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Anecdotes about purple clay and famous men

05.14.2009 · Posted in Home and Garden Articles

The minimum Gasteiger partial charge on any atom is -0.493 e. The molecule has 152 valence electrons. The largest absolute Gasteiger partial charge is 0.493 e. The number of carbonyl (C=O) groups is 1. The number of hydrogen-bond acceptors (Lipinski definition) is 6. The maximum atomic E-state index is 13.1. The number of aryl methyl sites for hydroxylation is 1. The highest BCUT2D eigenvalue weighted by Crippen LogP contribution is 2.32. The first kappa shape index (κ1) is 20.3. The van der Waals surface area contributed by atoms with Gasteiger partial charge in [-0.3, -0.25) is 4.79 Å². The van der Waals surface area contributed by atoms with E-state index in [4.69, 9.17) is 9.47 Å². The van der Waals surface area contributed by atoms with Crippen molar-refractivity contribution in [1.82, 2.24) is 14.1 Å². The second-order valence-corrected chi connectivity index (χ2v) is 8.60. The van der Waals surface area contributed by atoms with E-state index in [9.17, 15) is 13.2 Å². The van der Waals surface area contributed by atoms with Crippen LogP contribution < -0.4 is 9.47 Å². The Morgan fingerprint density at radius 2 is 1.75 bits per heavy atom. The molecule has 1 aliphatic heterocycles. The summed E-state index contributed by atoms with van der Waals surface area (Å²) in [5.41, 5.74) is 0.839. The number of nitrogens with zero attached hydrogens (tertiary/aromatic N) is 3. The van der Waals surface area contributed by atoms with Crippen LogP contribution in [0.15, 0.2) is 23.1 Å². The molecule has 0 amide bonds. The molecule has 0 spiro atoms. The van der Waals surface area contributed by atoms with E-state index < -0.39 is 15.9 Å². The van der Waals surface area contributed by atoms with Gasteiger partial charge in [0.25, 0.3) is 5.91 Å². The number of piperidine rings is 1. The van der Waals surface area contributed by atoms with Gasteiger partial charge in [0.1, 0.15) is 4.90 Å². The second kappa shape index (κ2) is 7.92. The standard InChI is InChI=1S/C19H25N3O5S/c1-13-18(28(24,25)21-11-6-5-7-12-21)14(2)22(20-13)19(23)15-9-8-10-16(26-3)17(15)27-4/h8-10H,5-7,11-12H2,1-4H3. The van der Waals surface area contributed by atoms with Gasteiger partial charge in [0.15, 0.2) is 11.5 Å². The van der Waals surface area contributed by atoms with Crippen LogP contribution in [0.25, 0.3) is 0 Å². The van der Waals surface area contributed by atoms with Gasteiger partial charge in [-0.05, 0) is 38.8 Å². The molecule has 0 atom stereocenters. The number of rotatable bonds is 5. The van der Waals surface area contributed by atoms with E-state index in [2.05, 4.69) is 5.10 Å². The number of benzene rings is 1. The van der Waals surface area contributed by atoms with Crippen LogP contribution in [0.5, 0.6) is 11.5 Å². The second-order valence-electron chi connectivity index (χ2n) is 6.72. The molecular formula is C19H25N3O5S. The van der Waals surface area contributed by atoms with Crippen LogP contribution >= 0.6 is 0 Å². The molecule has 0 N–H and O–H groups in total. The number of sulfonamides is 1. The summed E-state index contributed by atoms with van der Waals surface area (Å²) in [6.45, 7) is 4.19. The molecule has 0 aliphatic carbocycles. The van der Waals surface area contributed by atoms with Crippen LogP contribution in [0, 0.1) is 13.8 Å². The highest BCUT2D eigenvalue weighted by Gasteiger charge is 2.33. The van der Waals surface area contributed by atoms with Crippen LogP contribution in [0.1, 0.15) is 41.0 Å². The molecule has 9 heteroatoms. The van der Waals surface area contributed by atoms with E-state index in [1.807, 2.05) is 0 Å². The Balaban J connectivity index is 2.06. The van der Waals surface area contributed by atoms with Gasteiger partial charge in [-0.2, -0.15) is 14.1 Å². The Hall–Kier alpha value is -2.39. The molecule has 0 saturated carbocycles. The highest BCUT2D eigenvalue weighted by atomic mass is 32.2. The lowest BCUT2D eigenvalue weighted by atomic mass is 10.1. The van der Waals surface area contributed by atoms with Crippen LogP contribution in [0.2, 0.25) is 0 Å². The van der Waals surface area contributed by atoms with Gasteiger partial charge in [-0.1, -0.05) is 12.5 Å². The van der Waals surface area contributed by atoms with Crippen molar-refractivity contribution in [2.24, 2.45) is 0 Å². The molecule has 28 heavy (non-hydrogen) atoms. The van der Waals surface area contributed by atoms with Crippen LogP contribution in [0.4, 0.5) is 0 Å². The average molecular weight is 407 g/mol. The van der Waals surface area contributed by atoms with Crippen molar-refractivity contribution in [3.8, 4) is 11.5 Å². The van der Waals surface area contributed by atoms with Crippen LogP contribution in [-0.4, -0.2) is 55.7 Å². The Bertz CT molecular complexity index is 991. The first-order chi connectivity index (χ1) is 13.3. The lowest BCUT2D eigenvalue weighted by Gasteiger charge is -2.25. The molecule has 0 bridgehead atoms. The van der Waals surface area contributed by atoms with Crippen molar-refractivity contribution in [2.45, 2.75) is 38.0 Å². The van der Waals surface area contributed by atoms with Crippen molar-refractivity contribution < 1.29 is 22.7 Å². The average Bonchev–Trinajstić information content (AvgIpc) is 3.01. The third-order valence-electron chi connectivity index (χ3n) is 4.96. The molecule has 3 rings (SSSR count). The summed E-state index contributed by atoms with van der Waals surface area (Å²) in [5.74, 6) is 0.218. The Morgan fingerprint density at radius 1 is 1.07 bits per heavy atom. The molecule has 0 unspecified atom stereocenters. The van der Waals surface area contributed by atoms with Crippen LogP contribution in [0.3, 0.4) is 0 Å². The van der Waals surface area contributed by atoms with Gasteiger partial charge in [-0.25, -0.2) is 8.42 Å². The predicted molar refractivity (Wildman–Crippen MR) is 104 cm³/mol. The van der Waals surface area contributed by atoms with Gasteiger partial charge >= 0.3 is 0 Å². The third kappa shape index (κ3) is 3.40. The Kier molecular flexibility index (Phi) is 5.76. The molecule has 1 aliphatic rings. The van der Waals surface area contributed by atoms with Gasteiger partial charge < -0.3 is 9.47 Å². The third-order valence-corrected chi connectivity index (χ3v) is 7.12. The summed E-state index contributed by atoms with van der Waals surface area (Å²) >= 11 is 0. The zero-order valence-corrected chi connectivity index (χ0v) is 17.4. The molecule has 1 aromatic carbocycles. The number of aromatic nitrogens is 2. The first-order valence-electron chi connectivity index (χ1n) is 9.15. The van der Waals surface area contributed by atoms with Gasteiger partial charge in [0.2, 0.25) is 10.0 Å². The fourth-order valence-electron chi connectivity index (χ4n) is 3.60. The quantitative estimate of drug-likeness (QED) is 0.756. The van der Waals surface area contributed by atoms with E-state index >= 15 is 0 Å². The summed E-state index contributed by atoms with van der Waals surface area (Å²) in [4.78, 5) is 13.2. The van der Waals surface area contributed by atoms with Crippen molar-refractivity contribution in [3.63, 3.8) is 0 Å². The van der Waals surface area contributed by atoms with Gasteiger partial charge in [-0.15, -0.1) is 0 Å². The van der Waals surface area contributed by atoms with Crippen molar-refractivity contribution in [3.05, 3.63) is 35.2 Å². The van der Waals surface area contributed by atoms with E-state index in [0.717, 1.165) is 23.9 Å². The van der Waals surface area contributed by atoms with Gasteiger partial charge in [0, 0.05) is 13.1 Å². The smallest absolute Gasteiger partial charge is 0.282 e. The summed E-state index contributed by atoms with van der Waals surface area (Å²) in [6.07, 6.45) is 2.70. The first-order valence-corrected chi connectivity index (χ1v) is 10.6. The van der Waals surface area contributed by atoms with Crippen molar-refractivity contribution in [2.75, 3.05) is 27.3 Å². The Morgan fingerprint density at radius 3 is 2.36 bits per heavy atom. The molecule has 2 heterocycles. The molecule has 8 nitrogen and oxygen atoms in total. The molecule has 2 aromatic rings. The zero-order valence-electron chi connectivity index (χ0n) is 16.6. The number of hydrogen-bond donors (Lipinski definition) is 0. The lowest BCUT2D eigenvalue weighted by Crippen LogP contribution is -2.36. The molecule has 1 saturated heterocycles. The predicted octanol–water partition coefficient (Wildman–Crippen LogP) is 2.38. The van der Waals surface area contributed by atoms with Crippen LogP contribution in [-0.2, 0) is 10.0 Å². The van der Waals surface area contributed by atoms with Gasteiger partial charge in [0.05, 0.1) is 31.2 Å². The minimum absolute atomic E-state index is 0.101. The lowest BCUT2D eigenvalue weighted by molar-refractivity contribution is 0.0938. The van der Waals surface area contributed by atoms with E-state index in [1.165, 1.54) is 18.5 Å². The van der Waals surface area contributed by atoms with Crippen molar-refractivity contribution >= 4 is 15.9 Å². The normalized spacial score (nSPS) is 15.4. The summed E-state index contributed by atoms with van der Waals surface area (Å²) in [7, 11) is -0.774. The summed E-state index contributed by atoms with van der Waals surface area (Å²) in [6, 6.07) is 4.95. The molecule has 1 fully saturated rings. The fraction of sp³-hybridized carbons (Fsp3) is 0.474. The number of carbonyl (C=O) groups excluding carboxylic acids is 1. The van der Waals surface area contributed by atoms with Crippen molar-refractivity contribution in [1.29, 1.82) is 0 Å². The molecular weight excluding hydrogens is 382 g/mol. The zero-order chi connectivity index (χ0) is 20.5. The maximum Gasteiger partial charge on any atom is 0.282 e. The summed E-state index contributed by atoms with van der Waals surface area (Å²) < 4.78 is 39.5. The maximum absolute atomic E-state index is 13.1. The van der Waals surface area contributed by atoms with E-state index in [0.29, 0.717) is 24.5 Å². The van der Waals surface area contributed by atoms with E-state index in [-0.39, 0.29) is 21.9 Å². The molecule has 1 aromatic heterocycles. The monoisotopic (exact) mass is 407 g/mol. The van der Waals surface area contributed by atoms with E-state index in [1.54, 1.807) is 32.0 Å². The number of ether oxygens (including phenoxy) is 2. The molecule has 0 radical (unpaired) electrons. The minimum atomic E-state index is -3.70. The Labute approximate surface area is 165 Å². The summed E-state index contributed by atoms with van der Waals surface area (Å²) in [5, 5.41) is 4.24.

Given the apparent love affair most Chinese people have with tea, you shouldn’t be shocked to learn that certain people have also found a deep connection with their teapots and other teaware. And these may not be the kind of people you’re thinking of: everyone from emperors to artists, writers to laymen have found joy in a special kind of tea ***: those crafted out of Yixing purple clay.nnAncient poet Su Dongpo (1037 – 1101) and his original purple clay teapotnnSu Dongpo was the most eminent writer of the Song Dynasty (960 – 1279). His works feature an unconstrained and enthusiastic style. Chinese people are so lucky that Su has left some 4,000 ancient poems to them. Besides, he was also a very famous calligrapher and painter.nnThe funny thing is that Su enjoyed tea and purple clay teapots very much, and he created a well-known *** of his own style called a Dongpo Cross Beam ***.nnSu would work day and night on his poetry and other work, so he would frequently rely on tea to keep him awake. He was irritated by the tiny pots of the day, which were much too small to hold a whole night’s worth of tea. nnTo solve this problem, Su decided to make a large teapot with his own hands. He purchased some local earthenware clay — Yixing purple clay, and got his plan under way. However, after a few months’ effort, not a single satisfactory *** showed up. It became a secret trouble to him.nnThen finally, as the poor poet was still worrying about the ***, a boy attendant came over and invited Su to enjoy a small meal with him. Su’s face lit up as soon as he took notice of a lantern in the boy’s hand. “Great! I will make a large teapot based on this lantern!” he thought.nnAfter just a few tries, Su perfected the lantern-shaped teapot. But there was a problem: it was heavy and slick, so no one could hold it. Even attaching the standard teapot handle was not enough. After thinking for some time, Su crafted a long, U-shaped handle that hung over the *** and attached to both the front and back. This handle was easy to carry, and gave great leverage when pouring tea out of the large belly of the ***.nnAfter that, Su was constantly using his special big teapot while intently creating his poems. Some say he had even spent more time with the *** than with his own son. At present, there are still a number of master potters trying to emulate Su’s original design. They give their imitations a name Dongpo Cross Beam ***, according to Su’s name and the characteristics of his famous ***.nnHere’s a photo of one such ***, taken in Su’s old home: [I:10:J]nnEmperor Qianlong and purple clay teapotsnnQianlong (1711-1799) was one of the most famous emperors of the Qing dynasty. He dominated China for sixty years. Meanwhile, he lived to be 89 years old, making him the Chinese emperor who lived the longest!nnHe was a huge fan of tea, and some say this addiction was what helped him live such a long life. He would go from place to place, sampling the tea across his vast kingdom.nnEmperor Qianlong was very particular not only with tea, but also with tea sets. He was very proud of his Chinese tea ceremonies. He knew that Yixing purple clay teapots can help tea exert their full potential, so he appointed the teapots made in Yixing ‘The No.1 Tea Set in the World.’ In fact, the tea Emperor Qianlong enjoyed was brewed almost exclusively by Yixing purple clay teapots. [I:11:J]nnEmperor Qianlong appointed specialists to select the best purple clay teapots from Yixing, or to design the most appealing styles. Favored by emperors like Qianlong, Yixing purple clay teapots earned a great reputation soon. Nowadays, people are proud of owning good purple clay teapots. Although we have no chance to being an emperor for even one day, we can pick a purple clay teapot and experience the pleasure that emperors used to have.

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